Maximum Coolant Velocity/m/s | 2.2 |

^{−2}s

^{−1}to 1.0e15 cm

^{−2}s

^{−1}at the axial flux peak. According to Figure 5, the burning region materials that are exposed to the highest flux radiation would take about 18.8 years to reach the damage neutron fluence limit, which is about 250 dpa (5.0e23 cm

^{−2}) [9], from new. The counted neutron flux has an energy level higher than 0.1 MeV, which is about 50% of the summation for the present case. In other words, after every performance period of 18.8 years, proper measures such as the “recladding procedure” [10] should be carried out. In such a procedure, all of the fuel pins would be entirely recladded for the longest performance periods. Meanwhile, the spent fuel would be removed and fresh fuel would be added at the two axial core ends, respectively. After this procedure, the state of the core will be rejuvenated and the new operation period will repeat the burnup process of the previous 18.8 years.

**Figure 7.**(

**a**)The 3D radial neutron flux distribution at axial layer 30; (

**b**) layer 47; (

**c**) layer 70 and (

**d**) layer 90.

#### 2.3. The Design and Results of the 2000 MWth CANDLE Reactor

Main Design Parameters | Values/Specifications |
---|---|

Thermal Power/MWth | 2000 |

Core Height/cm | 230 |

Core Radius/cm | 210 |

Radius of Inner Core/cm | 126 |

Thickness of Reflector/cm | 50 |

Fuel Cell Radius/mm | 6 |

Thickness of Cladding/mm | 0.5 |

Distance between fuel pins/mm | 0.8 |

Fuel Material of Inner Core | Natural 82％ UN、18％ ThN |

Fuel Material of Outer Core | Enrichment 2.4% UN |

Cladding Material | HT-9 |

Coolant Material | PbBi (44.5%–55.5%) |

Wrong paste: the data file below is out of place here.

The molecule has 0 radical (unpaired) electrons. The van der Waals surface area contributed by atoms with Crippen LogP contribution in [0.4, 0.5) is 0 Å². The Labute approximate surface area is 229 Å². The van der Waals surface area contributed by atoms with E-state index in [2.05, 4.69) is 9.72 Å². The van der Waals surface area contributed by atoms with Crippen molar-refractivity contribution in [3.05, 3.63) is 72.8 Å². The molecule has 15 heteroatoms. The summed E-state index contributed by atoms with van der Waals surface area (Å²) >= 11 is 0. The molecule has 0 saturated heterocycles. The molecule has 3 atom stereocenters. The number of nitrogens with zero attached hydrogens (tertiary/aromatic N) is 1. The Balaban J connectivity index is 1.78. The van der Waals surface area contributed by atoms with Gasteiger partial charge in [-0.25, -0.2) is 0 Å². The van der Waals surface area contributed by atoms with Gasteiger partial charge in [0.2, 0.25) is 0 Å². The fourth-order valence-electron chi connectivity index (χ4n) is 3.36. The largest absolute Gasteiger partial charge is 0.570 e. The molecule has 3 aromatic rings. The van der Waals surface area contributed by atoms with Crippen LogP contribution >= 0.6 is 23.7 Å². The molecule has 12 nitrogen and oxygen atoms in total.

Reflector Material | PbBi (44.5%–55.5%) |

Core Inlet Temp/K | 600 |

Core Outlet Temp Peak/K | 800 |

Key Results | Values |
---|---|

Keff | 1.0019 |

Burnup velocity (cm/year) | 1.84 |

Maximum discharged fuel burn-up (%) | 57.0 |

Fuel temperature peak (K) | 916.7 |

Cladding temperature peak (K) | 801.1 |

Maximum Coolant Velocity/m/s | 3.1 |

**Table 5.**The number densities of the main MAs and the plutonium isotopes in the spent fuel region of outer core.

Nuclide | Number Density (cm^{−3}) | Nuclide | Number Density (cm^{−3}) |
---|---|---|---|

Np236 | 1.21e15 | Am241 | 1.05e20 |

Np237 | 3.52e19 | Am242M | 5.62e18 |

Pu236 | 4.46e13 | Am243 | 8.38e18 |

Pu238 | 4.59e19 | Cm242 | 1.14e17 |

Pu239 | 1.61e21 | Cm243 | 3.33e16 |

Pu240 | 7.76e20 | Cm244 | 1.73e18 |

Pu241 | 3.33e19 | Cm245 | 4.56e17 |

Pu242 | 4.12e19 | Cm246 | 1.41e17 |

^{−3}, which is only 0.57% of that of the uranium isotopes in the fresh fuel. For a fast reactor, the corresponding ratio would be many times higher. Compared with the LWR, the spent fuel amount per produced heat energy is only 10% of LWR in the once-through cycle, according to the burnup depth. Also, if the thermal efficiency is taken into account, the ratio would be reduced to 7% or even less. The CANDLE reactor is suitable for adopting the once-through cycle, considerably reducing the indirect waste generated by the reprocessing, which can usually be thousands of times the amount of the spent fuel. The conclusion should be drawn that the CANDLE reactor is an incredible converter, burner, transmutator and environment saver all in one.

^{−2}s

^{−1}to 1.0e15 cm

^{−2}s

^{−1}at the axial flux peak. Compared with the 1000 MWth case, a much flatter flux distribution covers a larger area, as shown in the 3D figures of Figure 16. Because the core radius is increased, the neutron loss from the inner core region introduced by radial leakage is weakened. This reminds us that a more functional reflector would enhance the flattening of the radial flux distribution. According to Figure 17, the burning region that is exposed to the highest radiation would take about 16.2 years to reach the damage neutron fluence limit, which is about 250 dpa (5.0e23 cm